Mendocino is a small, remote town that embodies the quintessential coastal living. It is an artist haven, attracting various sculptures, painters, ceramist, and metal shop technicians to take up residency in this Californian town. The town's flourishing art scene is evident from the various art galleries that line the main street. And it's no wonder! The Mendocino is nestled between a thick forest and has full access to the rugged sea. The surrounding scenery gives daily inspiration and seclusion from the bustling world. Take the time to visit the art galleries and shops, selling local artwork from the residents. Continue along the North coast, making stops at turnouts for photo opportunities, until your next destination Humboldt National Park.


Northern California is famous for coastal Redwoods, towering trees similar to the giant sequoias found in central California, which range from 800—1.500-year-old. You’ll notice these giants densely line the route of Highway 101, which is known as the Avenue of Giants. Soon, you’ll arrive at Humboldt National Park, famed for its 4th tallest living redwood, the Stratosphere Giant. This is the best time to stop for a hike at Bull Creek Loop, which meanders through the towering trees until Founders Grove or walk through the Rockefeller Forest to witness some of the world’s tallest trees. On a foggy day, you can catch the fog misting through the forest, giving an eerie but fascinating atmosphere.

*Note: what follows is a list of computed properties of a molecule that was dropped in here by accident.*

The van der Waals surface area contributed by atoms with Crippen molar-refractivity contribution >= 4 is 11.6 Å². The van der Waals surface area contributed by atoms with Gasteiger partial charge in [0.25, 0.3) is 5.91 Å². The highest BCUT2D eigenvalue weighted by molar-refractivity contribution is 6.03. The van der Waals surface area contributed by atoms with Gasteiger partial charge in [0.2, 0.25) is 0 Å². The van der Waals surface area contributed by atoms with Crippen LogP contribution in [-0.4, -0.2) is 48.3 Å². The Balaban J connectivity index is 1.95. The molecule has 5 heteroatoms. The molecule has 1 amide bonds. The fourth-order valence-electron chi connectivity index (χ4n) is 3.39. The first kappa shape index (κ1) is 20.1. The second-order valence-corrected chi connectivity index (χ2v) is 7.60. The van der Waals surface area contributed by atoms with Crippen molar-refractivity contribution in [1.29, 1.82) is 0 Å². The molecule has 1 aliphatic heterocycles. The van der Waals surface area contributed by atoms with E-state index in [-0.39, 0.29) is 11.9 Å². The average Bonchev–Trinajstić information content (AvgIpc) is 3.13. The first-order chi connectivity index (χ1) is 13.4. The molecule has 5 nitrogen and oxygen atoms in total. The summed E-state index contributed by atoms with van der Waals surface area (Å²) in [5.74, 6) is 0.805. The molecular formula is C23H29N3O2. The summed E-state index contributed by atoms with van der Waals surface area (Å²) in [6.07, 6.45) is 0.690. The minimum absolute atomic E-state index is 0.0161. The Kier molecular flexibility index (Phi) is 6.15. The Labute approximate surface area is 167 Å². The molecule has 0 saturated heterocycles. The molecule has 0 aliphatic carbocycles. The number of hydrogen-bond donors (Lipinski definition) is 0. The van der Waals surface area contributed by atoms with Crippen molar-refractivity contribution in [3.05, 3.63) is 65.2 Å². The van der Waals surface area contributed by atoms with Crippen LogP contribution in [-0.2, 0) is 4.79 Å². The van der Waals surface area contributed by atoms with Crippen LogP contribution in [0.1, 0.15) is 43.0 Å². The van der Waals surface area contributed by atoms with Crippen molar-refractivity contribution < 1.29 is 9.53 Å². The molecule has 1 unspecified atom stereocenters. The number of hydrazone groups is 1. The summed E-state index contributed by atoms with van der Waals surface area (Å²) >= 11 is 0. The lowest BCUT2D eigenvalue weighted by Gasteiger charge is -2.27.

Humboldt National Park


Leaving the lush beauty of the forest behind, you’ll switch gears as you enter Eureka, one of the largest coastal cities in this part of the route. The Old Town district beams with well-preserved Victorian houses and was once a bustling industrial town as it is a port. The main road is lined with art galleries, boutique shops, bookstores, cafes and restaurants welcoming travelers with open arms. Stop by the Sequoia Park Zoo for a family fun day, or visit the lavish Carson Mansion to absorb the architectural wonders of the era, or visit the many museums that elaborate on the rich history of the city.


After leaving Eureka, you’ll once again enter the rough and rugged terrains that you’re now accustomed to in the first part of your trip. The last part of the route consists of visiting the most recognizable area of Northern California, Redwood National & State Parks. It is a network of national and state parks to preserves some of the world’ tallest and oldest trees, and is importantly a World Heritage Site. As you step out of your car to experience this whimsical departure from reality, you'll be mesmerized by the numerous Coastal Redwoods exceeding 100 meters tall. Take a stroll on the Lady Bird Johnson Grove, a short and low-level trail that leads you through loop full through wonderful flora, shrubs, and towering sequoia. Or return to the waterfront for a coastal trail along the rugged cliffs and remote beaches with tide pools.

Redwood National & State Park

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Redwood National & State Park

Redwood trees

Bridge on Lady Bird Johnson Grove

Redwood trees